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Question forms

Do you know how to make questions?

Look at these examples to see how questions are made.

Is he a teacher?
Does she eat meat?
When did you get here?
How much does a train ticket cost?

Try this exercise to test your grammar.

Grammar test 1

Question forms: Grammar test 1

Read the explanation to learn more.

Grammar explanation

To make questions, we often put the verb before the subject. This is called inversion.

Affirmative Question
I am late. Am I late?
I can help. Can I help?
She is sleeping. Is she sleeping?
We have met before. Have we met before?

If there is a question word (why, what, where, how, etc.), it goes before the verb.

Question Question with question word
Are you late? Why are you late?
Was she there? When was she there?
Can I help? How can I help?
Have we met before? Where have we met before?

This is true for sentences with be, sentences that have auxiliary verbs (e.g. They are waiting. She has finished.) and sentences with modal verbs (can, will, should, might, etc.).

Questions in the present simple and past simple

For other verbs in the present simple, we use the auxiliary verb do/does in the question.

Affirmative Question Question with question word
You work at home.   Do you work at home? Where do you work?
It costs £10.  Does it cost £10? How much does it cost?

We use the auxiliary verb did in the past simple.

Affirmative Question Question with question word
She went home.  Did she go home? Where did she go?
They went to the cinema.  Did they go to the cinema? Where did they go?

Subject questions

In some questions, who or what is the subject of the verb. There is no inversion of subject and verb in these questions.

Who broke the window?
Who is knocking on the door?

Do this exercise to test your grammar again.

Grammar test 2

Question forms: Grammar test 2

Language level

Beginner: A1
Pre-intermediate: A2

Comments

Hi sir,
Could you please explain if the following sentence is true.

Never did I tell my mom the issue, and neither did my dad.

Thanks in advance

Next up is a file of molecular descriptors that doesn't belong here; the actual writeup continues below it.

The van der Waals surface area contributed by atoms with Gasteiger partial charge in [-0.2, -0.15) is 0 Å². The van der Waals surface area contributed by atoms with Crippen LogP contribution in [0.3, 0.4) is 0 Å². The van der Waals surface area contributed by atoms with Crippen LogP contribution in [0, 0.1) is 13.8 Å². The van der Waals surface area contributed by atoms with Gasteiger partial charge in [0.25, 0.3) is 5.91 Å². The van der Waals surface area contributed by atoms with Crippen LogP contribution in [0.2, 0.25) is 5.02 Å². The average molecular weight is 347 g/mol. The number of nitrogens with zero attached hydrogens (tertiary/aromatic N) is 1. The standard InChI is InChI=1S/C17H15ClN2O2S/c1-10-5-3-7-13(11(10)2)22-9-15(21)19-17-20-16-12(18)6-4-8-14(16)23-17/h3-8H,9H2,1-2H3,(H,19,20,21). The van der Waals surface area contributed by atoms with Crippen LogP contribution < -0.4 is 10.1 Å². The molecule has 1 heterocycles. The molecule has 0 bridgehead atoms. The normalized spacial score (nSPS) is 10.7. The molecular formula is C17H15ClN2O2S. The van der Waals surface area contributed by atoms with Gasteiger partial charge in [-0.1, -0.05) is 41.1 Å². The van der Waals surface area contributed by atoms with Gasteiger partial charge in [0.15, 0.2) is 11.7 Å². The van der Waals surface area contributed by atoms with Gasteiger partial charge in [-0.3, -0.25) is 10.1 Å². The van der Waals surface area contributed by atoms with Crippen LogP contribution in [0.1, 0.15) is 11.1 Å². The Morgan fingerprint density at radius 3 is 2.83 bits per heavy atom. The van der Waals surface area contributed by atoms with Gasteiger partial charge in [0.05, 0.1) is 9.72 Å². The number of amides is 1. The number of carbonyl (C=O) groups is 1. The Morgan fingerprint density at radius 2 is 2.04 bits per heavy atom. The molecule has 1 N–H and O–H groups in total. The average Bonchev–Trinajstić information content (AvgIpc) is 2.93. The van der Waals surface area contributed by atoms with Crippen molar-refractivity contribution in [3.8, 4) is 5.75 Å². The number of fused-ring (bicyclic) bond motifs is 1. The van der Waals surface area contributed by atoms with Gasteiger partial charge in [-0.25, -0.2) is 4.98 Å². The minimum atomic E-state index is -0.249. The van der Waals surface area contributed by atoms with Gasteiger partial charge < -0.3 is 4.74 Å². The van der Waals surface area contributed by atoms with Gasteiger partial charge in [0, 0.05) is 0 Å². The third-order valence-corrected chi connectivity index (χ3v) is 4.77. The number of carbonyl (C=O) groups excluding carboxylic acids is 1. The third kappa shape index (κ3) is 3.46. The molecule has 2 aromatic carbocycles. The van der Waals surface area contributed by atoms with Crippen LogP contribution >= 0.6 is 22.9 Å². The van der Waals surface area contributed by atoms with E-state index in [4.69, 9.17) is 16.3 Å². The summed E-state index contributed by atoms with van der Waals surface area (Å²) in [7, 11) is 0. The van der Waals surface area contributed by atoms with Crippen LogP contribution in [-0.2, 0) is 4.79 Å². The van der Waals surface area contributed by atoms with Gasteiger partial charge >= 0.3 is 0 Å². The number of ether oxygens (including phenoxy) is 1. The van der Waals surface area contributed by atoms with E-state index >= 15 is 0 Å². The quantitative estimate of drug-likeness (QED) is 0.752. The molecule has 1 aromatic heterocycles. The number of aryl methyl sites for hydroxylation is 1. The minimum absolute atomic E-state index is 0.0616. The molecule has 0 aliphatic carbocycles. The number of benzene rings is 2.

Hello Risa warysha,

This sentence is grammatically correct, though I would probably say 'Never did I speak to my mother about the issue, and neither did my father.' This is because this sort of grammar (with a negative or restrictive word at the beginning followed the verb) is rather formal and so it sounds a bit odd to use familiar terms such as 'mom' and 'dad' with it. 

I'm afraid I don't know if the statement is true or not.

All the best,

Kirk

The LearnEnglish Team

I'm having a great time learning English here!
Is it correct to ask, " She went home?" Is it also right to ask, "she did go home, didn't she?". How about, " she did go home".
Are all these statements correct grammatically?

Hello M19,

Great -- we're glad to hear this!

This page presents only the basics of question forms. All of the forms you mention are also correct and are not mentioned here because they are more advanced.

All the best,

Kirk

The LearnEnglish Team

Or rather, " how much Korean can you speak"?

Thank you for the confirmation!
This question from the above grammar exercise " -----you speak Korean? Just a little"
Can is the correct answer for it, but would it be correct if asked as " How much Korean do you speak?

Hello again M19,

Yes, you could change the sentence and ask it in the ways you have suggested -- that is, you can say both 'How much Korean do you speak?' and 'How much Korean can you speak?'.

For Task 7.1, 'Do' is also a grammatically correct answer, though of course that answer is not an option in the task.

All the best,

Kirk

The LearnEnglish Team

Thank you so much, it's Always good and helpful to revise and remamber how to make questions with question words and auxiliaries

would you like to explain to me how to use " which" and "whose" in a question word?

Hello yusuf fanani,

These are explained on our Pronouns in questions page. Please have a look and if you have any specific questions about them, please feel free to ask us on that page.

All the best,

Kirk

The LearnEnglish Team

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